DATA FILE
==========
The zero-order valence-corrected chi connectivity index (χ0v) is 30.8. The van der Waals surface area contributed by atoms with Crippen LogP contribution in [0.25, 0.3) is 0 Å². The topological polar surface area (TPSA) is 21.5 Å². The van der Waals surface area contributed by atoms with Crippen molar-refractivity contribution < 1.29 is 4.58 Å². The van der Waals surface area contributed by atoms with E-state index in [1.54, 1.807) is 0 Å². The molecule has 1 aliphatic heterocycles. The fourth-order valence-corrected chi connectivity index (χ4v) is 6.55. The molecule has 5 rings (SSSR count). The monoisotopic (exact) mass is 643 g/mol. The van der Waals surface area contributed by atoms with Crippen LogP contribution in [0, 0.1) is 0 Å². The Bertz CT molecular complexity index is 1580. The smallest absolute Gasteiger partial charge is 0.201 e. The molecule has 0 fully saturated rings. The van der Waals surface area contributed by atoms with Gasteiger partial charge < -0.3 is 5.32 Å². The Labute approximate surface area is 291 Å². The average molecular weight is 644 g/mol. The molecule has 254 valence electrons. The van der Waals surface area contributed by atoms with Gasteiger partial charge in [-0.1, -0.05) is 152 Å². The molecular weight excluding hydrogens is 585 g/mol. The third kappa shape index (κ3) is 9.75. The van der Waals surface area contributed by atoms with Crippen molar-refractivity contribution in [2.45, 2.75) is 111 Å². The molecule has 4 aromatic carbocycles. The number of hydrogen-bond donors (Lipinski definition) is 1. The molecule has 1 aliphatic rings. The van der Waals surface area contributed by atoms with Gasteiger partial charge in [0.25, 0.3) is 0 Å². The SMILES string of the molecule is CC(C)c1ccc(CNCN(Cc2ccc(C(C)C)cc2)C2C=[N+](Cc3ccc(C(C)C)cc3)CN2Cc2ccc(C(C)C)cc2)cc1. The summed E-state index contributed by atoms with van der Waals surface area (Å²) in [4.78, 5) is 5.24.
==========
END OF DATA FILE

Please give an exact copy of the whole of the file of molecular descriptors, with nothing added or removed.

The zero-order valence-corrected chi connectivity index (χ0v) is 30.8. The van der Waals surface area contributed by atoms with Crippen LogP contribution in [0.25, 0.3) is 0 Å². The topological polar surface area (TPSA) is 21.5 Å². The van der Waals surface area contributed by atoms with Crippen molar-refractivity contribution < 1.29 is 4.58 Å². The van der Waals surface area contributed by atoms with E-state index in [1.54, 1.807) is 0 Å². The molecule has 1 aliphatic heterocycles. The fourth-order valence-corrected chi connectivity index (χ4v) is 6.55. The molecule has 5 rings (SSSR count). The monoisotopic (exact) mass is 643 g/mol. The van der Waals surface area contributed by atoms with Crippen LogP contribution in [0, 0.1) is 0 Å². The Bertz CT molecular complexity index is 1580. The smallest absolute Gasteiger partial charge is 0.201 e. The molecule has 0 fully saturated rings. The van der Waals surface area contributed by atoms with Gasteiger partial charge < -0.3 is 5.32 Å². The Labute approximate surface area is 291 Å². The average molecular weight is 644 g/mol. The molecule has 254 valence electrons. The van der Waals surface area contributed by atoms with Gasteiger partial charge in [-0.1, -0.05) is 152 Å². The molecular weight excluding hydrogens is 585 g/mol. The third kappa shape index (κ3) is 9.75. The van der Waals surface area contributed by atoms with Crippen molar-refractivity contribution in [2.45, 2.75) is 111 Å². The molecule has 4 aromatic carbocycles. The number of hydrogen-bond donors (Lipinski definition) is 1. The molecule has 1 aliphatic rings. The van der Waals surface area contributed by atoms with Gasteiger partial charge in [0.25, 0.3) is 0 Å². The SMILES string of the molecule is CC(C)c1ccc(CNCN(Cc2ccc(C(C)C)cc2)C2C=[N+](Cc3ccc(C(C)C)cc3)CN2Cc2ccc(C(C)C)cc2)cc1. The summed E-state index contributed by atoms with van der Waals surface area (Å²) in [4.78, 5) is 5.24.